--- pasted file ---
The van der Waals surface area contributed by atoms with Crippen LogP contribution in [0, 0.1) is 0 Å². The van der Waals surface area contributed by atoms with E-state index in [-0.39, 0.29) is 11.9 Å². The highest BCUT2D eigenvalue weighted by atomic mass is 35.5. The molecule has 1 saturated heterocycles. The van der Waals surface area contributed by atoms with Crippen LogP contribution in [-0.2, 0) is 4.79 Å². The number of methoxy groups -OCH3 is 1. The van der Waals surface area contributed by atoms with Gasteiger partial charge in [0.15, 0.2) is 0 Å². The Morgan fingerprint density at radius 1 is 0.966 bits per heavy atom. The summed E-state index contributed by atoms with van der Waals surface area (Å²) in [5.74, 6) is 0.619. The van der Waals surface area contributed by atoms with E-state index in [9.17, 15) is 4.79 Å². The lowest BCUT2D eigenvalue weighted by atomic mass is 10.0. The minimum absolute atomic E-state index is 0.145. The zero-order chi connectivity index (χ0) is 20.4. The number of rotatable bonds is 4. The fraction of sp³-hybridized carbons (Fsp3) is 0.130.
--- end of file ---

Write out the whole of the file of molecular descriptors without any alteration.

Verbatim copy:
The van der Waals surface area contributed by atoms with Crippen LogP contribution in [0, 0.1) is 0 Å². The van der Waals surface area contributed by atoms with E-state index in [-0.39, 0.29) is 11.9 Å². The highest BCUT2D eigenvalue weighted by atomic mass is 35.5. The molecule has 1 saturated heterocycles. The van der Waals surface area contributed by atoms with Crippen LogP contribution in [-0.2, 0) is 4.79 Å². The number of methoxy groups -OCH3 is 1. The van der Waals surface area contributed by atoms with Gasteiger partial charge in [0.15, 0.2) is 0 Å². The Morgan fingerprint density at radius 1 is 0.966 bits per heavy atom. The summed E-state index contributed by atoms with van der Waals surface area (Å²) in [5.74, 6) is 0.619. The van der Waals surface area contributed by atoms with E-state index in [9.17, 15) is 4.79 Å². The lowest BCUT2D eigenvalue weighted by atomic mass is 10.0. The minimum absolute atomic E-state index is 0.145. The zero-order chi connectivity index (χ0) is 20.4. The number of rotatable bonds is 4. The fraction of sp³-hybridized carbons (Fsp3) is 0.130.